The National Forest of the Seven Hills (in Portuguese, Mata Nacional dos Sete Montes) is the main green park and public garden in the city of Tomar. With about 39 hectares, it’s also called Fence of the Convent of Christ (in Portuguese, Cerca do Convento de Cristo), as it was owned by the Order of Christ until the extinction of religious orders in 1834.
Nowadays, the National Forest of the Seven Hills is the ideal place in Tomar for walking, doing sports, relaxing, socializing, having picnics, and, of course, enjoying nature and the outdoors. Here, you’ll find several picnic parks and hiking trails, as well as a children’s playground and other points of interest – such as the Environmental Interpretation Center, the Charolinha, the Olive Oil Press, and the Cadeira d’El Rei Water Tank!
So, do you want to know How To Visit The National Forest Of The Seven Hills In 2023? Keep reading!
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- Brief History of the National Forest of the Seven Hills
- How to Get to the National Forest of the Seven Hills
- What to See at the National Forest of the Seven Hills
- More Posts about Portugal
- More Posts about Gardens and Parks
- More Posts about World Heritage
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Brief History of the National Forest of the Seven Hills
Did you know that the first historical references to the National Forest of the Seven Hills date back to the 15th century? Even so, the Fence of the Convent of Christ was only planned in the following century, during the reign of João III (1521-1557). At that time, these properties were composed of forest areas and agricultural land.
With the addition of this “green lung” to the Convent of Christ, the monks gained a large outdoor space for a full enclosure, dedicated to retreat and prayer. Not to mention the many lands for cultivation, which allowed the sustainability of the convent community!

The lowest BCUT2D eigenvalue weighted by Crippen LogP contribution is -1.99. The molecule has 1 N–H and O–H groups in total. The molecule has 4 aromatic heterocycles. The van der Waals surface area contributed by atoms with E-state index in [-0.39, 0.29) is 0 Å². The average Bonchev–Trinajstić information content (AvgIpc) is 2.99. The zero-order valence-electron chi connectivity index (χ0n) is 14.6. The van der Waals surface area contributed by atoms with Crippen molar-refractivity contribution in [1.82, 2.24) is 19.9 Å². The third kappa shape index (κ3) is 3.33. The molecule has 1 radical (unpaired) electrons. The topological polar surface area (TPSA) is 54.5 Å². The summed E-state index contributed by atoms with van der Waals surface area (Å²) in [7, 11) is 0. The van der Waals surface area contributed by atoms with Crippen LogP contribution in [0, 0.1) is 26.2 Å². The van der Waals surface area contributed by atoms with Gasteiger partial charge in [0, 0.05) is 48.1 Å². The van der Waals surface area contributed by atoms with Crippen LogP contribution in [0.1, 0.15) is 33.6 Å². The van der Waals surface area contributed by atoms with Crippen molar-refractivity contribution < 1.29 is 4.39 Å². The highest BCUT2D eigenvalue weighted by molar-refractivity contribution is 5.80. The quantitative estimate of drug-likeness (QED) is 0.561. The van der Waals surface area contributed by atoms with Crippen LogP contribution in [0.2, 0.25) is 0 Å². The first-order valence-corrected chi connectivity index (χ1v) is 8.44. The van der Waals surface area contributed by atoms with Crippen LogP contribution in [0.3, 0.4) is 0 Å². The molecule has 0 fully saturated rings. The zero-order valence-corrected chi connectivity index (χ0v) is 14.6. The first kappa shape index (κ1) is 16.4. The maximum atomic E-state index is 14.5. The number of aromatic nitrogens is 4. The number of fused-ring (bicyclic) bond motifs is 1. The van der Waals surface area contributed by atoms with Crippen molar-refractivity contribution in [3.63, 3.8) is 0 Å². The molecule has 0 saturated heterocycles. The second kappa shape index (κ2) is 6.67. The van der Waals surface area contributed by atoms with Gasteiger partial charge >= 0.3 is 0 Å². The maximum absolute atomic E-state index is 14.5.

Nonetheless, everything changed on May 30th, 1834, with the enactment of the law that extinguished all religious orders in Portugal. As a result, the Fence of the Convent of Christ was sold at public auction in 1838, to António Costa Cabral (a minister of Queen Maria II, who received the titles of Count of Tomar and Duke of Tomar).
In 1936, the site was reacquired by the State and, two years later, it was converted into a forest park. Finally, in 1986, the Fence of the Convent of Christ was integrated into the National Service of Parks, Reserves, and Nature Conservation and received the current name of Forest of the Seven Hills!
Did you know that the National Forest of the Seven Hills was part of Portugal’s first set of inscriptions on the UNESCO World Heritage List? This 7th session of the World Heritage Committee took place in Florence (Italy), between December 5th and 9th, 1983.
Three other Portuguese sites were announced in the session: the Central Zone of the Town of Angra do Heroismo in the Azores; the Monastery of Batalha; and the Monastery of the Hieronymites and Tower of Belém in Lisbon.
Nowadays, Portugal is the ninth country in Europe and the eighteenth country in the world with the most UNESCO sites, tied with Poland. It has seventeen heritage assets (both cultural and natural) inscribed on the world list of the United Nations Educational, Scientific, and Cultural Organization.
In the meantime, I’ve already had the opportunity to visit fourteen of them:
- Alto Douro Wine Region (2001)
- Convent of Christ in Tomar (1983)
- Cultural Landscape of Sintra (1995) – Chalet of the Countess of Edla, Convent of the Capuchos, Moorish Castle, National Palace of Pena, National Palace of Sintra, Palace of Monserrate, Quinta da Regaleira, Villa Sassetti
- Garrison Border Town of Elvas and its Fortifications (2012)
- Historic Center of Évora (1986)
- Historic Center of Guimarães (2001)
- Historic Center of Porto, Luiz I Bridge, and Monastery of Serra do Pilar (1996)
- Monastery of Alcobaça (1989)
- Monastery of Batalha (1983)
- Monastery of the Hieronymites and Tower of Belém in Lisbon (1983)
- Prehistoric Rock Art Sites in the Côa Valley (1998, 2010)
- Royal Building of Mafra – Palace, Basilica, Convent, Cerco Garden, and Hunting Park (Tapada) (2019)
- Sanctuary of Bom Jesus do Monte in Braga (2019)
- University of Coimbra – Alta and Sofia (2012)
How to Get to the National Forest of the Seven Hills